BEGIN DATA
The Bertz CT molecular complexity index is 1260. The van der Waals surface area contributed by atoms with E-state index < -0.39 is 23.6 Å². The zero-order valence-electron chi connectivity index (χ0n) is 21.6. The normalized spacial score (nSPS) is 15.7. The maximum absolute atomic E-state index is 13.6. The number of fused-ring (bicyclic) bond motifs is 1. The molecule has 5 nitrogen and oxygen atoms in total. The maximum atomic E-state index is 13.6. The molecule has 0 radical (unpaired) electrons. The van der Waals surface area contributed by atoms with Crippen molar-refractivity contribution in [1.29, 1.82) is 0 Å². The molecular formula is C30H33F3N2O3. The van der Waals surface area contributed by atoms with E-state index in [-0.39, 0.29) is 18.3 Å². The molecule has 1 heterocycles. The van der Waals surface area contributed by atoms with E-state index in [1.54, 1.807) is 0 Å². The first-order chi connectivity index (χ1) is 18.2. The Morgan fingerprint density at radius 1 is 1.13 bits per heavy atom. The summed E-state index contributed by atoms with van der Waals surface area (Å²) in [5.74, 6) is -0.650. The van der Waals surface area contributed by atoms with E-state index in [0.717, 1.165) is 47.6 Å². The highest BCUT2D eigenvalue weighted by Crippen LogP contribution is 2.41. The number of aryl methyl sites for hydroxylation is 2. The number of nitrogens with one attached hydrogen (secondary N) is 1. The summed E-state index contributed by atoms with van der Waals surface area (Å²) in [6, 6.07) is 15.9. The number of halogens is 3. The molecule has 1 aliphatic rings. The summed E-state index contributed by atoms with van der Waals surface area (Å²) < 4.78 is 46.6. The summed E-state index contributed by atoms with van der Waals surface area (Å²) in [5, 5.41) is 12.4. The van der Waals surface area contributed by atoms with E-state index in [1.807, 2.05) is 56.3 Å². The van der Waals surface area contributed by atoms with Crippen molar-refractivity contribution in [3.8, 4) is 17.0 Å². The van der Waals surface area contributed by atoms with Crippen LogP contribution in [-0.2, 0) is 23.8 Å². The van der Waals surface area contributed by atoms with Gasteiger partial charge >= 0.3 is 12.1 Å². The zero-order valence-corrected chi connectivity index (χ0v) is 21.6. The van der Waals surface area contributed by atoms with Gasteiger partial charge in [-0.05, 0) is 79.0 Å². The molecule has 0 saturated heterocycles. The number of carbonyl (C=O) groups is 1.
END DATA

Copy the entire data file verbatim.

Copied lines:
The Bertz CT molecular complexity index is 1260. The van der Waals surface area contributed by atoms with E-state index < -0.39 is 23.6 Å². The zero-order valence-electron chi connectivity index (χ0n) is 21.6. The normalized spacial score (nSPS) is 15.7. The maximum absolute atomic E-state index is 13.6. The number of fused-ring (bicyclic) bond motifs is 1. The molecule has 5 nitrogen and oxygen atoms in total. The maximum atomic E-state index is 13.6. The molecule has 0 radical (unpaired) electrons. The van der Waals surface area contributed by atoms with Crippen molar-refractivity contribution in [1.29, 1.82) is 0 Å². The molecular formula is C30H33F3N2O3. The van der Waals surface area contributed by atoms with E-state index in [-0.39, 0.29) is 18.3 Å². The molecule has 1 heterocycles. The van der Waals surface area contributed by atoms with E-state index in [1.54, 1.807) is 0 Å². The first-order chi connectivity index (χ1) is 18.2. The Morgan fingerprint density at radius 1 is 1.13 bits per heavy atom. The summed E-state index contributed by atoms with van der Waals surface area (Å²) in [5.74, 6) is -0.650. The van der Waals surface area contributed by atoms with E-state index in [0.717, 1.165) is 47.6 Å². The highest BCUT2D eigenvalue weighted by Crippen LogP contribution is 2.41. The number of aryl methyl sites for hydroxylation is 2. The number of nitrogens with one attached hydrogen (secondary N) is 1. The summed E-state index contributed by atoms with van der Waals surface area (Å²) in [6, 6.07) is 15.9. The number of halogens is 3. The molecule has 1 aliphatic rings. The summed E-state index contributed by atoms with van der Waals surface area (Å²) < 4.78 is 46.6. The summed E-state index contributed by atoms with van der Waals surface area (Å²) in [5, 5.41) is 12.4. The van der Waals surface area contributed by atoms with E-state index in [1.807, 2.05) is 56.3 Å². The van der Waals surface area contributed by atoms with Crippen molar-refractivity contribution in [3.8, 4) is 17.0 Å². The van der Waals surface area contributed by atoms with Crippen LogP contribution in [-0.2, 0) is 23.8 Å². The van der Waals surface area contributed by atoms with Gasteiger partial charge >= 0.3 is 12.1 Å². The zero-order valence-corrected chi connectivity index (χ0v) is 21.6. The van der Waals surface area contributed by atoms with Gasteiger partial charge in [-0.05, 0) is 79.0 Å². The molecule has 0 saturated heterocycles. The number of carbonyl (C=O) groups is 1.